Bennington Banner Newspaper Archives Nov 23 1965, Page 1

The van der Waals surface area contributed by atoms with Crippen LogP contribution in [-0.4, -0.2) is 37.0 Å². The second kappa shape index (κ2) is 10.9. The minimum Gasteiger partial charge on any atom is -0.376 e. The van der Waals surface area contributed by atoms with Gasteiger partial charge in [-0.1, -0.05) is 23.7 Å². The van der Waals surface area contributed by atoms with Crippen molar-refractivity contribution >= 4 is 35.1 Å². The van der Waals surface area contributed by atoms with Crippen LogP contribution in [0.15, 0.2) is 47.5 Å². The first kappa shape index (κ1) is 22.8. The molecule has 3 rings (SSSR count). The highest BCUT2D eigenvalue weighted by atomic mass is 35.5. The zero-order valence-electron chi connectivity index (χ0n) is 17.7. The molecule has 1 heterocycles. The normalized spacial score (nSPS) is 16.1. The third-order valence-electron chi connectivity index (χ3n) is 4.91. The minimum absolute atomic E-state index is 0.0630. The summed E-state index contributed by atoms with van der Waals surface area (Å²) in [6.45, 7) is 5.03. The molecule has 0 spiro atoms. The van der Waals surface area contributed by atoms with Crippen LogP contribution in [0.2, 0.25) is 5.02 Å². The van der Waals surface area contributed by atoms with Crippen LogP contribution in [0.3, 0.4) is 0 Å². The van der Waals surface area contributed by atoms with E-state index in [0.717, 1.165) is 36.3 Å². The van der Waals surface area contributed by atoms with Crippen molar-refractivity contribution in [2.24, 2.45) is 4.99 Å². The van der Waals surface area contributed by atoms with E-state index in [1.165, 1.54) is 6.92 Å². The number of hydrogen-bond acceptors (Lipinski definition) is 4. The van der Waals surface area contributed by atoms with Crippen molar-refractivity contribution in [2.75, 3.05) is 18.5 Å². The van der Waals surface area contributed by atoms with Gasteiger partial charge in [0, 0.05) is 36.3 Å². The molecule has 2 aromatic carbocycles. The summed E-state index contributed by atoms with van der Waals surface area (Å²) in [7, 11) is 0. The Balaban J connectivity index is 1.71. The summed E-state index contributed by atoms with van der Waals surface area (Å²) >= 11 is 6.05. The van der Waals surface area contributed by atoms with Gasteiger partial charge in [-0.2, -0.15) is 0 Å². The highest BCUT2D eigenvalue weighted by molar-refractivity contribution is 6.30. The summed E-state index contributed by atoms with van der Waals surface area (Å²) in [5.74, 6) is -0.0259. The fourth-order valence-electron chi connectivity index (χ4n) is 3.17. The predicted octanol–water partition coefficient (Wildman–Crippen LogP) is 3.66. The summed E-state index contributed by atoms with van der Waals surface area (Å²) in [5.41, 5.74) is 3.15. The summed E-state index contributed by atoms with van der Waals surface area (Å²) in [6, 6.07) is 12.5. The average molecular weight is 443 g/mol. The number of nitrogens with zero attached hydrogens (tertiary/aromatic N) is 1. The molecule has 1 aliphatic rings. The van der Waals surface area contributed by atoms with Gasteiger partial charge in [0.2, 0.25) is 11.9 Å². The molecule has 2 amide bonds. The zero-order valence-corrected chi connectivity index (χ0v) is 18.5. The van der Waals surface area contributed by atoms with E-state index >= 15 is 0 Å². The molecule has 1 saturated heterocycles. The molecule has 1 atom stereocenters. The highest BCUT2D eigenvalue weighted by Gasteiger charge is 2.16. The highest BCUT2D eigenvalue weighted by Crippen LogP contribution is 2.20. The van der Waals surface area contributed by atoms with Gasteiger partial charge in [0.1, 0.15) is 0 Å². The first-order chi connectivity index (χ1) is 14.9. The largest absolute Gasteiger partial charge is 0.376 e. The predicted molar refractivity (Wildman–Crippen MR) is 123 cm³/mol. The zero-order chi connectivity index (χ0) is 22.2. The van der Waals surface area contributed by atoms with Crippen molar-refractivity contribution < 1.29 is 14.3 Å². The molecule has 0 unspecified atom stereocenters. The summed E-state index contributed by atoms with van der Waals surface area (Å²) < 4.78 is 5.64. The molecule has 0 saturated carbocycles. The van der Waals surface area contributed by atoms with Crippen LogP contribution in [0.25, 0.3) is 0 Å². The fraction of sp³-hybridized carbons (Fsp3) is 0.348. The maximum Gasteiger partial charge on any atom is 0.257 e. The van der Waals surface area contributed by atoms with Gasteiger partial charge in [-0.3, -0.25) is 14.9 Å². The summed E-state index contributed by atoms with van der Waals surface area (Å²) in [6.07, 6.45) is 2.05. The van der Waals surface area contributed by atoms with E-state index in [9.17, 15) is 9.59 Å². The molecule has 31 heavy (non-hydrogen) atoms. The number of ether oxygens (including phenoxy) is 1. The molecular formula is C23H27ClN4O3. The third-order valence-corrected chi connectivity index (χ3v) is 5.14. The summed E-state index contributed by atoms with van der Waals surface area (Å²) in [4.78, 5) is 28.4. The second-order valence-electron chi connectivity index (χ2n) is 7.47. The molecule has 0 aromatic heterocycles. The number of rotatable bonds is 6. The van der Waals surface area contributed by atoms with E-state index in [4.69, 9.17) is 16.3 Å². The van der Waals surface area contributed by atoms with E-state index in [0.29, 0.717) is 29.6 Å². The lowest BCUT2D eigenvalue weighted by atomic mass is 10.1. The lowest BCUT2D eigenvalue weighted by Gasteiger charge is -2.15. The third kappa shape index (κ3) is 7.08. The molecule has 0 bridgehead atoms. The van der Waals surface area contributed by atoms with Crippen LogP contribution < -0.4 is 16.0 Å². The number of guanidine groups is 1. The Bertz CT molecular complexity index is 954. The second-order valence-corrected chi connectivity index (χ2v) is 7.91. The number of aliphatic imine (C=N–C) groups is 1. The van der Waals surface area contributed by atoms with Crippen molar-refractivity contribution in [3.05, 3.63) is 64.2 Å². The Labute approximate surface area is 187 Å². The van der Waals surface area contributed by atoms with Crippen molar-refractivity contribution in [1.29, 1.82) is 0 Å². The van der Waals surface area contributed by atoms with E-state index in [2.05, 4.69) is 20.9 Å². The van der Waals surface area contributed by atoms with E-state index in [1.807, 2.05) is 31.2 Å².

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Bennington Banner (Newspaper) - November 23, 1965, Bennington, Vermont Chance of Snow variable cloudiness tonight with Chance of a Little Light Snow. No important temperature changes. Wednesday fair and colder. Yesterdays High 43 Low 33 today at 7 ., 35. Total precipitation .19. Sunset 4 21 . Sunrise 6 57 The planet Mars is still visible Low in the Western horizon below the planet Venus. Bennington Bennington Vermont tuesday november 23, 1965 Anner weekly founded in 1841, daily 1903. No. 19,923 to cents a medium vote reported in special election rhodesian police act to prevent strikes Montpelier up a Early reports from scattered Vermont communities showed a Light voter turnout today in the historic court ordered general legislative election. It was snowing in the Northern portion of the state but fab and Milder weather was reported generally in the South. Balloting in Bennington was termed at noon a medium and better than expected by one election worker. The vote in the Bennington Woodford election District was considered heavier than in the primary election and at the Eagle Hose fire station polling place for subdistrict 2an election worker said the vote was a very at the elementary school polling place for sub District 3. The vote was termed a slow and at the Willow Road fire House polling place for subdistrict ithe vote was considered a better than a heavier vote was expected after 5 . In Manchester the vote was considered a Light but heavier than it might have been a by town clerk miss Clara May Hemenway. By la 115 voters had balloted out of a checklist of 1509. The vote according to miss Hemenway was slightly heavier than at the same time in balloting in primary elections last month. More than 170 years of tradition will be replaced with social Justice for Urban dwellers and the state legislature will Start representing people instead of places in today selections. But a sense of history and the obvious importance of today a court ordered legislative elections does not seem to have today. 102-year-old votes new Freeman a oath needed Poultney Upp. A George l. Stevenson is a Blind old Man with Many memories. He a 102. Abraham Lincoln was president when Stevenson was born in new York City sold Chelsea neighbourhood. The civil War was raging. Slavery was the Law of the land in the South. George Stevenson also is hard of hearing. But he still has a Century of memories. He remembers being a banker a director of the . Mint a husband and father of casting a vote for Grover Cleveland. And he remembers being a poet and putting words Down on paper. But one thing he does no to remember is if he Ever took his Freeman a oath. Now in Vermont you have to take the Freeman a oath if you want to vote. Today the state is going to elect representatives and senators to its re apportioned legislature. It is going to be an historic event. And George Stevenson who has lived through the most vicious conflicts the world has Ever known who has seen the nation go from horse and buggy to manned space flights wants to make sure he gets in on history. But because he prove he Ever took the Freeman a oath it appeared that he might not be Able to cast a ballot even though he had been on the town of Rupert a Check list for 40 years. Last week Daniel v. Debonis jr., a notary Public went to Happy acres nursing Home and George Stevenson took his Freeman a oath. Stevenson is a retired banker a financier a capitalist of the old school. So you would think head carry the colors of the grand old party. Not on your life. A a in be been a Democrat All my life a he says. A and my father was too. He ran for Congress on the democratic ticket. And lost. A too bad. He was a Good George Stevenson May make a Little history himself today. From All indications it appears As if he will be the oldest voter in the state. Johnsons plan family thanksgiving Johnson City Tex. Up a president and mrs. Johnson Are planning a traditional thanksgiving Celebration thursday with Turkey and All the trimmings. The guest list so far is a just family but with the Johnson a hospitality that is always an open end affair. Caught on in the Green Mountain state. Other than paid political advertisements in the news Media political dinners attended by the party faithful and an occasional sound truck blaring the Wisdom of voting the Hoff team Little was said about the election by the Man on the Street who casts the deciding vote. Campaigns by both parties have been marked by Lack of real issues. Democrats stressed the need for electing a legislature with which democratic gov. Philip h. Hoff can work and which will support his legislative programs. And yet when democratic candidates needed the support of the governor who is probably the most popular chief executive the state has had for years he was in the far East and Europe building his image for possible future use. The gop plugged away on the need for sending people to Montpelier who will not be rubber Stamps and who will save the state from socialism and fiscal irresponsibility. Voters seemed to pay Little attention to claims by either party and an air of general apathy the main characteristic of the electorate. Less than to per cent of the states 200,000 voters bothered to turn out for the primary election last month. Today a weather forecast of cold snowy or Rainy weather was practically guaranteed to not to help bring out a Large vote. And yet both parties urged the voters to turn out in droves. Today selections Are the result of a supreme court ruling in 1962 Baker v. Carr that one Many a vote shall equal another a. The Vermont House was a perfect example of How some people were More equal than others. The House by Vermont Law had 246 representatives one from each town and City. Stratton with a population of 38 had its representative. Burlington with a population of 35,000 had its representative. The House is charged with originating Money matters in the state. Thus under the old apportionment less than 12 per cent of the population controlled the House and by doing so controlled the Money. The Senate while More representative of the people was based on geography and not see election Page 12, col. 2 Coffee break selectmen a agent mrs. Alma Lang Lois and Village trustee Joseph Carroll take time out for a Coffee break while working As polling place workers in the special legislative elections today. Hamilton Bulawayo Rhodesia up a police opened fire today on Black nationalist demonstrators who stoned a bus killing one of them. Fifty four others were arrested in moves by the rebel rhodesian government to prevent strikes called by african political groups. The african slain this morning was Cut Down on the main Street of the a Lopoma Section on the outskirts of Bulawayo. This is the suburb where officers with dogs monday fired shots into the air to break up an anti government protest by thousands. The nationalist groups were mounting the most serious anti government demonstrations since Rhodesia declared Russia orbits new sputnik Moscow up a Russia which claims the Best rockets in the world used one of them today to launch its 56th satellite of the year into orbit. The new sputnik was a Cosmos 96�?�, the latest in a three year series of unmanned satellites that have been used to study Orbital conditions gather weather data and according to some american on officials american keep an Eye military moves. More missile Sites destroyed by . Planes in North Viet Saigon up �?. Planes and ships of the . 7th Fleet today bombarded a communist Force of 2,000 men which had inflicted heavy casualties on South vietnamese troops in attacks on five government coastal Strong Points near Tuy Hoa. In the air War a . Spokesman said . Air Force planes attacking with Zuni rockets swept in through a barrage of anti aircraft fire and destroyed two missile Sites in North Viet Nam monday and crippled a strategic Airport 50 Miles from Hanoi. No . Losses were reported. The communists began the fighting at Tuy Hoa 50 Miles below the big port of qui Nhon and 220 Miles Northeast of Saigon with an attack monday night against a government company defending a Bridge 15 Miles to the North. Most of the company was wiped out. The assault on Tuy Hoa was the second major communist attack in two Days against government coastal positions and represented at least a temporary shift in communist strategy away from . Troops who inflicted a series of stinging defeats in Highlands last week. The government rushed a a reaction Force of armoured vehicles North from Tuy Hoa to help the outnumbered defenders but the Viet Cong waited until the Middle of the Relief column was Well into an ambush and struck with machine guns mortars and recoilless Rifle fire. Its Independence from Britain 12 Days ago. Bulawayo is an Industrial City second largest in the nation about 250 Miles Southwest of the capital Salisbury. The africans were picked up by police who were worried that More strike Calls would be issued today. About half of the regions african workers stayed Home monday but by late ter noon Many had a change of heart and reported to their jobs. Thousands of africans mounted a protest monday night in the mop Ooma township on the outskirts of the City. Five riot control trucks and scores of helmeted police moved into the crowds with German Shepherd dogs and guns at the ready. When the demonstrators began pelting the vehicles with stones and rocks police started shooting into the air and the police dogs strained at the Leash. No tear Gas was used against the crowds which formed behind a barricade of overturned trash cans. The Popo a disturbance climaxed a Day of minor protests in the Bulawayo Region. A reporter and photographer from the Bulawayo chronicle were slightly injured when a Rock went through the Windshield of their automobile. A team of newsmen arranged a meeting with police officials today to discuss alleged harassment by authorities against reporters covering the Story Here. The government of rebel Premier Ian Smith issued a statement in Salisbury which said police in Bulawayo had dispersed a gangs of hooligans milk newspaper and Telegraph a delivery services were curtailed because of t h e protests but railroads were operating normally. The challenges were the largest yet by the african nationalist movement against the Smith government which rules a nation of 3.9 million africans and 220,000 Whites. Rebel agriculture minister lord Graham declared monday night it would Cost British manufacturers $39.2 million to replace rhodesian tobacco with american grown Leaf. Britain has Cut off Trade with the rebel regime and will look elsewhere for tobacco Rhodesia a primary Export. The 2 Newyork May compensate crime victims Albany . A atty. Gen. Louis j. Lefkowtz said monday that a proposal to compensate victims of crime in new York state will be presented to the state legislature at the coming session. He said the matter has been under serious study by his office since it was suggested last january by gov. Nelson Rockefeller. The attorney general said plans now in effect in new zealand England and California Are being studied As possible guides to new York legislation. Victims of serious crimes such As assaults and rapes and survivors of murdered persons have been mentioned As those who should be eligible for recompense from the state. The theory behind such legislation includes the argument that the state is responsible for protecting citizens from such crimes. The first Bill to be prettier in the Assembly this year provides for compensation similar to that in California but Lefko Witz noted the California Law is still basically in the a a experimental stage. He said he would try to have a recommendation ready for the governors annual message to the legislature but added a series of Public hearings must be held first. The attorney general concluded by saying that some proposal of this nature would certainly be made during the session. Vermont Federal court bound by defendants rights ruling on the inside Falls Board wholeheartedly approves new ordinance regulating drinking in Public Page 6. Bennington firm wins Manchester town office bid Page 6. Planning conscious Bennington county finds itself Lucky with two professional planners residing in Arlington a Page 7. Federal mediators heartened by Progress of strike talks Washington up a in the Way of settlement. Union and management Neotia the striking machinists had tors reached tentative agree complained that the Job Defini ment today on a key Issue in tons were too loosely drawn in the five Day old machinists the old contract keeping some strike against Mcdonnell air employees in a lower class Ifica Craft corp. Tion while they perform High neither Side commented As level jobs bargaining resumed with the the threat of a strike caused assistance of Federal mediators delay in the scheduled dec. 4 but it was Learned there was launch of the gemini 7 general Accord on the Issue of spaceship was lifted monday a Job specifications a regarded when the striking International As one of the toughest obstacles association of machinists Kennedy menu rial Massachusetts dignitaries attend a memorial service monday in the state House Hall of flags in Boston to Mark the second anniversary of the assassination of pres. John f. Kennedy. Listening As gov. John a. Volpe Speaks Are from right foreground Senate pres. Maurice Donahue it. Gov. Elliot Richardson Richard Cardinal Cushing atty. Gen Edward Brooke gov. Volpe and sgt. At arms John t. Cavanaugh. Greed to permit 200 of its members to go Back to their jobs at Cape Kennedy. Mcdonnell manufactures gemini capsules and the Navy a f4 phantom Jet fighters. In order to keep gemini 7 on target the Federal space Agency had been using 43 supervisory employees and technicians from Mcdonnell. But the need for More technicians would have been Felt later this week when preparations Start for a flight rehearsal. Willaim e. Simkin director of the Federal mediation and conciliation service said he and labor Secretary w. Willard Wirtz had requested Iam officials to approve the return to work at Cape Kennedy. He said space officials told him the return of the workers is expected to keep the gemini 7 launch on schedule. Gemini 7, with astronauts a rank Borman and James Lovell aboard is scheduled to orbit the Earth for a record shattering 14 Days. On the ninth Day it is to stage a near rendezvous with gemini 6, piloted by Walter m. Schurra or. And Thomas p. Stafford. Eugene Glover general vice president of the Iam and head of the unions negotiating team Here said the Union Felt the decision to permit the Cape Kennedy workers to return to their jobs a will serve the Best interest of the Public and Robert c. Krone Mcdonnell vice president and head of the company a negotiators said he appreciated the unions acceptance of the request. A it indicates the Union along with the company has the Best interest of the country at heart Quot he commented. New York a the United states court of appeals for the second circuit which includes new York Connecticut and Vermont ruled monday that a suspect does not have a constitutional right to be informed by the police in the initial stage of investigation of his right to remain silent or have a Law yer. In two similar decisions which will be binding on Federal courts in the three states the court ruled that a coerced confessions made during this period can be used at trials. The rulings were directly opposite to last months decision by the court of appeals for the third circuit embracing new Jersey Pennsylvania and Delaware. This court held that a suspect had to be told of his rights immediately upon arrest. The second circuit did agree however that a time must come during an investigation when a suspect must be told of his right to counsel and the right to remain silent. It did not specify when that moment arrives leaving the question to be answered by the supreme court. The question of confessions which has plagued courts throughout the country is expected to be clarified shortly by the . Supreme court. It has been besieged by cases charging violations of the fifth and sixth amendments which pertain to self incrimination and due process of Law and to traits and counsel. Because of the importance of the issues raised in confession cases the second circuit decided last May to review seven cases with All eight members sitting rather than the customary three. Of the seven cases the court ruled on two yesterday. Two were previously disposed of but they did not meet squarely the issues of police procedure. Three cases Are still undecided. Chief judge j. Edward Lum Bard who wrote opinions in both of yesterdays cases said the Constitution did not invariably require a that a suspect must be advised of his right to silence and the advice of counsel immediately upon his arrest and before he is questioned or makes any statement to the writing for the majority judge Lumbard said it was a highly undesirable to Lay Down a Rule which would deprive the police of the Opportunity to question suspects and to use such statements As Are found to have been Given voluntarily and to have been procured fairly a a in our country a he continued a a most valuable right of Law abiding citizens who make up the great majority of our people is the right to be protected against lawbreakers and Calm see Federal court Page 12, col. 2 Warren court the . Supreme court poses monday for its first picture since Abe Fortas standing right replaced Arthur Goldberg now . Ambassador to the United nations. In the front Row is chief Justice Earl Warren Center flanked by associate justices Tom c. Clark and Hugo l. Black left William o. Douglas and John m. Harlan right. Standing Are associate justices Byron r. White William j. Brennan jr., Potter Stewart and Fortas. Up High court to act on confessions Washington up a Ina move that will Bear on the Fate of thousands of accused and convicted felons the . Supreme court will set the conditions under which confessions made without an attorney present can be used in trials. The court announced monday after an unusual late afternoon conference it would hear four cases which raise Points in connection with the Issue. The justices will heal arguments on the cases later in this term. Controversy Over the subject of incriminating statements to police has raged in Legal circles since a june 22, 1964, supreme court ruling in the Case of Danny Escobedo whose conviction of his brother in Law in Chicago was overturned by the High court. A